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Data from: The ecology of the collapse of Rapa Nui society

Citation

Lima, Mauricio et al. (2020), Data from: The ecology of the collapse of Rapa Nui society, Dryad, Dataset, https://doi.org/10.5061/dryad.bk3j9kd7j

Abstract

Collapses of food producer societies are recurrent events in prehistory and have triggered a growing concern for identifying the underlying causes of convergences/divergences across cultures around the world. One of the most studied and used as a paradigmatic case is the population collapse of the Rapa Nui society. Here, we test different hypotheses about by developing explicit population dynamic models that integrate feedbacks between climatic, demographic and ecological factors that underpinned the socio-cultural trajectory of these people. We evaluate our model outputs against a reconstruction of past population size based on archaeological radiocarbon dates from the island. The resulting estimated demographic declines of the Rapa Nui people are linked to the long-term effects of climate change on the island’s carrying capacity, and in turn on the “per capita food supply”.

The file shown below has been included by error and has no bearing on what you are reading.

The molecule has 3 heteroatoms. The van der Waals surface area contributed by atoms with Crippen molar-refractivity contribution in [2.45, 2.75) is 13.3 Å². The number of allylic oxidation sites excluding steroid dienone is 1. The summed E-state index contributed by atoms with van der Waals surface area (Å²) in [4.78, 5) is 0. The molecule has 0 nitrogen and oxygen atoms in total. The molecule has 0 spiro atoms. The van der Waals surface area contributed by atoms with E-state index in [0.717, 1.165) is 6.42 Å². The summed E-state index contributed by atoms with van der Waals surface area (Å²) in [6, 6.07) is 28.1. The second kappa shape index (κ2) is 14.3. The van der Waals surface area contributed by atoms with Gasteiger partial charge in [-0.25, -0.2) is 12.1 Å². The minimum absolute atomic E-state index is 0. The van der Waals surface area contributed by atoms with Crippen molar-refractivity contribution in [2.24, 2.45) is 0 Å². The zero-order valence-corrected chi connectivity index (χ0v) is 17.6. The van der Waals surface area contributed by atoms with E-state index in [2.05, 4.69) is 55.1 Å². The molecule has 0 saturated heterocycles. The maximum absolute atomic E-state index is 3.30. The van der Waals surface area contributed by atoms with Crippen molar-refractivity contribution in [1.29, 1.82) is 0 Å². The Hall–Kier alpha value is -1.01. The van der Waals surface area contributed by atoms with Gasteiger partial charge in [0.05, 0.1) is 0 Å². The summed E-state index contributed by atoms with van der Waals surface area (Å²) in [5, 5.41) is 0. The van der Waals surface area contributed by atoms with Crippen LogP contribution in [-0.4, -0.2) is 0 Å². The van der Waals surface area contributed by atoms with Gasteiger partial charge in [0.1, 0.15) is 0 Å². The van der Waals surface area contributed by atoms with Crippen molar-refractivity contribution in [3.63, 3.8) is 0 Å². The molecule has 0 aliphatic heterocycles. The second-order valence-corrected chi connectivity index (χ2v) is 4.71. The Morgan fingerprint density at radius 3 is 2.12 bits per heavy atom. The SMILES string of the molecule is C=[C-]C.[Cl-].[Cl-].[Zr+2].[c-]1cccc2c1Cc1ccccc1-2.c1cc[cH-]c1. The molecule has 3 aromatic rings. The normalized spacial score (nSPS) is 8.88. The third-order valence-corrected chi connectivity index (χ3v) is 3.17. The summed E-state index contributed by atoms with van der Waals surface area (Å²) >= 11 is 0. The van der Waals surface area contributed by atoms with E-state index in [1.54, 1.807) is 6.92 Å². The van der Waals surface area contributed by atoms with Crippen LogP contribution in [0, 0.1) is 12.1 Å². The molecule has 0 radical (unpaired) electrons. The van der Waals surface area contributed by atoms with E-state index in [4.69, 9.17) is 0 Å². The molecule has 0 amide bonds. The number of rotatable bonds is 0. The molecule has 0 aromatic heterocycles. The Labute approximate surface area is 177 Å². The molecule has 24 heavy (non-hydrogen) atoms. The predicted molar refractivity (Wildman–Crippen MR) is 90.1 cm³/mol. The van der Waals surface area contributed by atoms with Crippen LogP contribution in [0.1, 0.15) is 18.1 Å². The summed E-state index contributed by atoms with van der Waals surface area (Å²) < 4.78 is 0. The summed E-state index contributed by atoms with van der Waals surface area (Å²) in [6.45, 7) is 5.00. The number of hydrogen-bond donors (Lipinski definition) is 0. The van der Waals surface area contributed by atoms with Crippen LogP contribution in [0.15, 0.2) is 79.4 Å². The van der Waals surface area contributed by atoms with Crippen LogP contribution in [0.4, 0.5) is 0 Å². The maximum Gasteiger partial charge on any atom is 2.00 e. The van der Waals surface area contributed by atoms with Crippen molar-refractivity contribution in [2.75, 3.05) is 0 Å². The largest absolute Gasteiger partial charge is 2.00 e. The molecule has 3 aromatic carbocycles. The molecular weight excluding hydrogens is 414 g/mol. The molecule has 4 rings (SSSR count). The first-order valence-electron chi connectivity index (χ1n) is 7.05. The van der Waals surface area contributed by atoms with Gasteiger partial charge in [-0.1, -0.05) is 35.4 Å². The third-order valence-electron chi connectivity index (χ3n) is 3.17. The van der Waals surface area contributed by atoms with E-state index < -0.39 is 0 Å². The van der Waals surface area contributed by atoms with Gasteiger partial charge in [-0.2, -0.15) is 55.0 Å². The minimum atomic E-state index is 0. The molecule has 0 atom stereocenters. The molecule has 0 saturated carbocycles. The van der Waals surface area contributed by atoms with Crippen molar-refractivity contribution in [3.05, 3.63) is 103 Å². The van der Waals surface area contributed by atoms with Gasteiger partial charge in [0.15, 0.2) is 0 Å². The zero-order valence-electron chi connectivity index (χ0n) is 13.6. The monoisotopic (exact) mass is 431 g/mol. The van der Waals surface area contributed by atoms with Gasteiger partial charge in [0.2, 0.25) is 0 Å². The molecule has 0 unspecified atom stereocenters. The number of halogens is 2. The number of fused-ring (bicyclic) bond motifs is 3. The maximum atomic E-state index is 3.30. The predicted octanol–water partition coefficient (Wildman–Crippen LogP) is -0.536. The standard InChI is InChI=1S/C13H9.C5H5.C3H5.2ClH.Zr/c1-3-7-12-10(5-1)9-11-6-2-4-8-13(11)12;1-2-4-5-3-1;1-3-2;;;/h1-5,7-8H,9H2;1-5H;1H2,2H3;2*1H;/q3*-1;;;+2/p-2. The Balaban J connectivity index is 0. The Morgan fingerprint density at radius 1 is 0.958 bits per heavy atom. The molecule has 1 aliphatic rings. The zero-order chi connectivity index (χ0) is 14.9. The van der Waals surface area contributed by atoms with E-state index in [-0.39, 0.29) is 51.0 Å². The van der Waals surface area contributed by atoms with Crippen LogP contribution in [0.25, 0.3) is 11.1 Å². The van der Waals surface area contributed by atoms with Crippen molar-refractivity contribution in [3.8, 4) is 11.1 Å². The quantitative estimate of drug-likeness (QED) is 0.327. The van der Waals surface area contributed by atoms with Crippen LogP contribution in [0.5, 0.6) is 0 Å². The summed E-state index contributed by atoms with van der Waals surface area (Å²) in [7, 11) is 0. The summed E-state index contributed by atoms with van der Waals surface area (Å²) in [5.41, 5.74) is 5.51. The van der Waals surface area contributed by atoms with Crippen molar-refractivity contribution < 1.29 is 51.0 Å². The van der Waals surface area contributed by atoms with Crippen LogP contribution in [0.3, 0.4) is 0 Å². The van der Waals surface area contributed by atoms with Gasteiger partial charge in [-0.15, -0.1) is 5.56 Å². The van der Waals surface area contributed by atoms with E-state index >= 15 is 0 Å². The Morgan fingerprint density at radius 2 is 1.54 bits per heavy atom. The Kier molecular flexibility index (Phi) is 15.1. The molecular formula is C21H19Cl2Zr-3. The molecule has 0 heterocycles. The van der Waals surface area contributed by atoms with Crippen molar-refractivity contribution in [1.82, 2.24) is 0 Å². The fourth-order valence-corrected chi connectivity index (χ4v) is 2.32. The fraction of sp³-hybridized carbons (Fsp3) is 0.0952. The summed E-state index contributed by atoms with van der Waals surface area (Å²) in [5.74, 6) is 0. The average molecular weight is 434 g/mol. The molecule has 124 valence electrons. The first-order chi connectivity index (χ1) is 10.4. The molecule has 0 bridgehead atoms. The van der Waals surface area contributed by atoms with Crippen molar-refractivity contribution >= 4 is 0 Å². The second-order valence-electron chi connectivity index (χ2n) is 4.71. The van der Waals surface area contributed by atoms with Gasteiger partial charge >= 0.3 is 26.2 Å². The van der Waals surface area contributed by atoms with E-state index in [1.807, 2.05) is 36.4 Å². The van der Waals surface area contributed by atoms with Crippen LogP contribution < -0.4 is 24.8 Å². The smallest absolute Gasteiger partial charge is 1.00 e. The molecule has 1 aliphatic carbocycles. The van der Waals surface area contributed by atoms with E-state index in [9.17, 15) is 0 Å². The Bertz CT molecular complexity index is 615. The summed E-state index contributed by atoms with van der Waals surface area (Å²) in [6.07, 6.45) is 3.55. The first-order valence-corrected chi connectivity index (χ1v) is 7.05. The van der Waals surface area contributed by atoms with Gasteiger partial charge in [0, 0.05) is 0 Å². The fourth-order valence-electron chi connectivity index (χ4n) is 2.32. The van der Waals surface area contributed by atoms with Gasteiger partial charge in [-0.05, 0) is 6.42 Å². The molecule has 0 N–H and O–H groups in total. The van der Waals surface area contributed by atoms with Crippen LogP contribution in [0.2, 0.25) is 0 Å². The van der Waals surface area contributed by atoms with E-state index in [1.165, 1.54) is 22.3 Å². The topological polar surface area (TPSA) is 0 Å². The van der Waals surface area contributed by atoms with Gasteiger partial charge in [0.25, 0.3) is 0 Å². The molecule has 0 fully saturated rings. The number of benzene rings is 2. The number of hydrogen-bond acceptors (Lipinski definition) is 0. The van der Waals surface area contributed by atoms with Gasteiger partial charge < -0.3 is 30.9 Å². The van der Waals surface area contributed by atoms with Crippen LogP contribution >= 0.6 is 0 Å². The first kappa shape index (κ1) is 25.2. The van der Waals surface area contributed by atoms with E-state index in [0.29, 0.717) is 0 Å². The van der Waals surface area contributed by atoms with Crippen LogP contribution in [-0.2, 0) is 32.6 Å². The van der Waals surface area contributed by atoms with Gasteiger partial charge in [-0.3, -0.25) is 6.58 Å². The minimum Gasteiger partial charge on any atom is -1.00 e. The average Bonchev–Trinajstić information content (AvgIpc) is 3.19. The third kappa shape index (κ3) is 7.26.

Methods

The human population size proxy is based on the SPD obtained from 244 archaeological radiocarbon dates. This proxy assumes that temporal variations in the accumulation of archeological 14C-dates on a given region reflect human energy consumption/production, which in turn is a function of regional demographic patterns.

 

 

 

Funding

FONDECYT , Award: proposal number 1180121-2018.

FONDECYT, Award: proposal number 1180121-2018.